I actually thought the first half of the miniseries was pretty entertaining. There was the horror of the unknown factor that killed (nearly) an entire town, the drama of Dr. Angela Noyce using her superior female baby-hearing skills to find the one infant who survived, the cool scientific gadgets in the secret underground biological testing laboratory known as "Wildfire", the desert animals passing the disease from dog to rabbit to snake to rat, and the mutated Andromeda strain destroying the plastic and rubber of a nuke-carrying fighter jet. I was annoyed by the introduction of a worm hole as the source of the microbes, but I figured that the series producers had some money left over in their CGI budget that they needed to spend on something, so why not a swirly hole in space?
Unfortunately, the series seemed to lose its way in the second half. It wasn't good enough that Andromeda was a lethal space microbe. Of course not. The microbes, it turns out, had a message on their "shells". Unlike most alien messages this one was pretty easy to decipher because it was actually encoded ASCII - just one of the giant leaps of logic the science team takes that turn out to be absolutely correct. So ASCII, that means humans. And that's where the plot goes seriously off the rails.
You see, the ASCII message was "Bacillus infernus". Fortunately, one of the science team, Major Keane, just happens to have worked with that bacterium before. The obvious conclusion? Bacillus infernus, which grows in deep sea sulfur-rich hydrothermal vents, must be the natural enemy of Andromeda, which happens to be sulfur based. And that must be why Andromeda appeared - Earth's inhabitants in the future must have sent a sample of the strain back in time through the wormhole, tagged with the microscopic message, because strip mining of the vents in our present destroyed the Bacillus's habitat, so they had no way to fight the lethal microbe. Obvious, right? And, of course, it's a plot by conspirators in the military and government that cause the problem in the first place, since, when the crisis is over, we see a sample of Andromeda being stored away on a space station for the future. And yes, if you are thinking Andromeda's origins are an ontological paradox you'd be right, since the present-day sample was from our future, and the future sample came from our present.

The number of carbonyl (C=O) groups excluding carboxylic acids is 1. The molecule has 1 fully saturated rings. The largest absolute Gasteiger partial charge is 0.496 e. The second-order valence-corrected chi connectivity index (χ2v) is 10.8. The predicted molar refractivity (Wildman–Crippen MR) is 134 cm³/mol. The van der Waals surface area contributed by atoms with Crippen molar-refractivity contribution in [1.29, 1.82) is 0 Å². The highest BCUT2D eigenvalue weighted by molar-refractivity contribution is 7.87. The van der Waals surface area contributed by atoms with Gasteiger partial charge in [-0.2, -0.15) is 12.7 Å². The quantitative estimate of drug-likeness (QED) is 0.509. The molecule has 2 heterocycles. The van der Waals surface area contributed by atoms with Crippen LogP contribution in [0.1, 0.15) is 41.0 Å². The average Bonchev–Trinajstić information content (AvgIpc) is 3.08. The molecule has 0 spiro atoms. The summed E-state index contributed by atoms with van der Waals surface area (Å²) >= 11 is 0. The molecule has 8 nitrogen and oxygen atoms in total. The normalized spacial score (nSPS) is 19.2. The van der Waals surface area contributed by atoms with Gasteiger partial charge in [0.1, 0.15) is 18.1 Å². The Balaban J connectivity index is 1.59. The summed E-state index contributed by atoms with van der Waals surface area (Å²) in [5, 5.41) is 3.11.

You can find out more about the Andromeda microbe by going to the miniseries related "reality" blog, "What Happened in Piedmont", get the appropriate access codes, and log onto the Wildfire intranet. Some of the documents that you can "discover" are back story from the novel about Wildfire. Anyway, here is the "official report" that was shared with the public:
Might there be some biological reality to redeem the Andromeda story? Not really. The environment near hydrothermal vents is (not surprisingly) very different from here on the surface - high temperatures (greater than 195°F/90°C), and, more importantly, oxygen-free saltwater. Scientists have only been able to grow cultures of the vent microbes under anaerobic (airless) conditions. That makes it unlikely that they would be functional at all when sprayed from a helicopter.
There were other bad bits in the movie too: the whole government conspiracy subplot with intrepid reporter Eric McCormack on their trail (especially the bit where he races across the desert with a pot-smoking woman who doesn't seem particularly sad about the death of her boyfriend), the way the spreading microbes paint the landscape red, and the way the color instantly vanishes when sprayed with the predatory Bacillus, how Dr. Chou dies so quickly in the nuclear reactor water and Dr. Barton survives Andromeda eating away her protective suit - to name a few. It's a shame the makers of The Andromeda Strain weren't satisfied to tell a story about "simple" lethal microbes from space.
And if you want a copy of the miniseries for your video library, you can now purchase The Andromeda Strain on DVD
Top Image: Diagram from the "Wildfire" intranet showing the effect of light and radiation on Andromeda.
Bottom Image: NOAA Ocean Explorer. "Yellow and orange microbial mats form a “bioreactor” mound with a thin crust and small chimneys on top. The crusty outer coating acts as a thermal blanket to elevate the internal temperature from diffuse venting and help retain reduced microbial nutrients."
Tags:The Andromeda Strain, biology, hydrothermal vents